Sunday, 22 January 2017

Open access and academic publishing – an interview with Dr. Martin Paul Eve | University Affairs


Open access and academic publishing – an interview with Dr. Martin Paul Eve

By MELONIE FULLICK | January 19, 2017
The current state of academic publishing is something we should all be thinking about,
given that it’s a means of disseminating the knowledge generated by
academic research — much of which is publicly funded yet inaccessible to
the public. Publishing is also significant because of the key role it
plays in academic careers, where it serves as a gatekeeping mechanism.

Changes to academic publishing both reflect, and contribute to,
broader trends within academe; and they point to a range of critical
questions. Within the contexts and constraints of established
institutions and practices, what possibilities are opened up by recent
technologies and new organisational forms? How could publishing change
in (and differ across) the various academic areas and fields? How might
the increased competition for academic jobs, and the smaller proportion
of scholars with permanent positions, affect publishing and associated
labour? Can we maintain the accessibility and quality of publications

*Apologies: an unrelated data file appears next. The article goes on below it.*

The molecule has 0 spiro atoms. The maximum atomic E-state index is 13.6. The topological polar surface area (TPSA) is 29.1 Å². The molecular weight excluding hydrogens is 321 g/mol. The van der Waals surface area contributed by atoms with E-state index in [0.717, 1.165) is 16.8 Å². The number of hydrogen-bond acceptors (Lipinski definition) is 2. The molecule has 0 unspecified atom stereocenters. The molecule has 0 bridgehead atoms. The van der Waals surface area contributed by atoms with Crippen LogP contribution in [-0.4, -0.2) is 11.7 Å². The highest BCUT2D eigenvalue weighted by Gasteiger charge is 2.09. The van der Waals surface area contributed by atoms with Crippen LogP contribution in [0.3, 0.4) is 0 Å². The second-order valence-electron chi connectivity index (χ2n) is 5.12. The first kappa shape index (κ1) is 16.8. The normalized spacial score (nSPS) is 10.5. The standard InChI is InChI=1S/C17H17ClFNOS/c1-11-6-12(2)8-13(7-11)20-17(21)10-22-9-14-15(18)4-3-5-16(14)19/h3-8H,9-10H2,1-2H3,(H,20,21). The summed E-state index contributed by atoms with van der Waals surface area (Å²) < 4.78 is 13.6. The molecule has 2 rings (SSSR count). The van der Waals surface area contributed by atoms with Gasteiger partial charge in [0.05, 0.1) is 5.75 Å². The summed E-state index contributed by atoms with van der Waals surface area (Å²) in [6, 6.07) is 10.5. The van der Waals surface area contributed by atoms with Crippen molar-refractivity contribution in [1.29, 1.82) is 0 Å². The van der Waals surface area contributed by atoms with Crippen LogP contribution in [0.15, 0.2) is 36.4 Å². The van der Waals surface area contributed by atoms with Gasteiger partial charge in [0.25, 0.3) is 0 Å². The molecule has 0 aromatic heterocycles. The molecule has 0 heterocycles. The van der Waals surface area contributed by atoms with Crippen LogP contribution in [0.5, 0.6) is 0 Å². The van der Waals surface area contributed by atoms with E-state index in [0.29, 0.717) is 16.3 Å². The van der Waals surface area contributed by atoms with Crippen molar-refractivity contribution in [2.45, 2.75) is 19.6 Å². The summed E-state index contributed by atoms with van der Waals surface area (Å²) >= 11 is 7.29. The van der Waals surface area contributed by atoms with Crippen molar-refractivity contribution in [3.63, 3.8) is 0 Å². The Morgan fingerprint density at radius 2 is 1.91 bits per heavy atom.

and the process of peer review while also ensuring compensation for the
work involved? What about digital publication and circulation – will
(paywalled) journal publishing eventually become obsolete?

This post explores some of those questions by way of an interview with Professor Martin Paul Eve,
who is an all-round expert on, and active promoter of, open access
academic publishing. Professor Eve is chair of literature, technology
and publishing at Birkbeck, University of London, and the author of Open Access and the Humanities: Contexts, Controversies and the Future. Among many other things,
Professor Eve also gave evidence to the U.K. government’s business,
innovation and skills committee inquiry into open access, in 2013, and
with Dr. Caroline Edwards he is a co-founder of the Open Library of the Humanities
(OLH), in which 16 Canadian institutions are already participating. The
following interview focuses on OLH and on the issues of access to
knowledge (in the form of peer-reviewed research) that underlie its

Dr. Martin Paul Eve.
For the benefit of readers who aren’t familiar with OLH,
could you provide a bit of a description of what it does and how it

The Open Library of Humanities is a charitable, not-for-profit, open